Hubble at 30: A Detailed Look at How It Snapshots the Stars
Matthew Greenwood posted on September 03, 2020 |
The space telescope has redefined our understanding of the universe.

 Hubble in orbit. (Image courtesy of Space Telescope Science Institute.)
Hubble in orbit. (Image courtesy of Space Telescope Science Institute.)

The Hubble Space Telescope has been expanding our view of the universe since it first launched in 1990 aboard the Space Shuttle Discovery. And while the telescope is nearing the end of its service life, it is still giving people on Earth an unprecedented look at the universe we call home.

At 43 feet long and 14 feet wide, and weighing 24,500 pounds, it’s not the biggest telescope ever built—but it’s been able to see farther than any other instrument ever created. 

The Optical Telescope Assembly

Hubble’s main feature is its Optical Telescope Assembly (OTA). The OTA is configured in a modified Cassegrain telescope design using two mirrors to collect and focus light. When light enters the telescope, it strikes the primary mirror and is then bounced and focused onto the secondary mirror.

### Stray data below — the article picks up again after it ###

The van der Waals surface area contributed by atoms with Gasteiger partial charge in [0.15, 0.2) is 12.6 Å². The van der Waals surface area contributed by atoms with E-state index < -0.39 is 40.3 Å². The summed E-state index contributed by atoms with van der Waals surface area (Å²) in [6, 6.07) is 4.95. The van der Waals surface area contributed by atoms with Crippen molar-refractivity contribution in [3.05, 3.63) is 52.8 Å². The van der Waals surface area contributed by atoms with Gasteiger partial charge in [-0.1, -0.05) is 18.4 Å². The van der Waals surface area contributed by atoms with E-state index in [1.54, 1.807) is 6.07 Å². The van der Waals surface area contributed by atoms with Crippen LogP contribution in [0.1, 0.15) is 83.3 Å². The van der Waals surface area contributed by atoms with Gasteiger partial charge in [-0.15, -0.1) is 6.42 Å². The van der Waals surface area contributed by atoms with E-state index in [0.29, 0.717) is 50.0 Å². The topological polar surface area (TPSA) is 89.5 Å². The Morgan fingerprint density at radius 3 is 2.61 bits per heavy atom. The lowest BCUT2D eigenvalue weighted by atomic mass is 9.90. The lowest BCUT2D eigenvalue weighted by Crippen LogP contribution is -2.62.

How Hubble collects light. (Image courtesy of Space Telescope Science Institute.)
How Hubble collects light. (Image courtesy of Space Telescope Science Institute.)

The primary mirror is a massive concave surface measuring 7.8 feet in diameter and weighing 1,800 pounds. The light reflects off this mirror onto the secondary convex mirror, which is only 12 inches wide. That light is shot through an aperture in the primary mirror to a set of instruments for analysis. The mirrors are also curved hyperbolically, giving them a deeper curve than a standard Cassegrain parabolic setup, in a variation called a Ritchey–Chrétien design. This allows for sharper images over a wider field of view.

Both mirrors are coated with microscopically thin layers of aluminum and magnesium fluoride. The aluminum, which makes the mirror reflective, is only three millionths of an inch thick. The magnesium fluoride layer is coated on top, protecting the aluminum from oxidation and boosting Hubble’s ability to reflect ultraviolet light.

Hubble’s giant mirror. (Image courtesy of NASA.)

Hubble’s giant mirror. (Image courtesy of NASA.)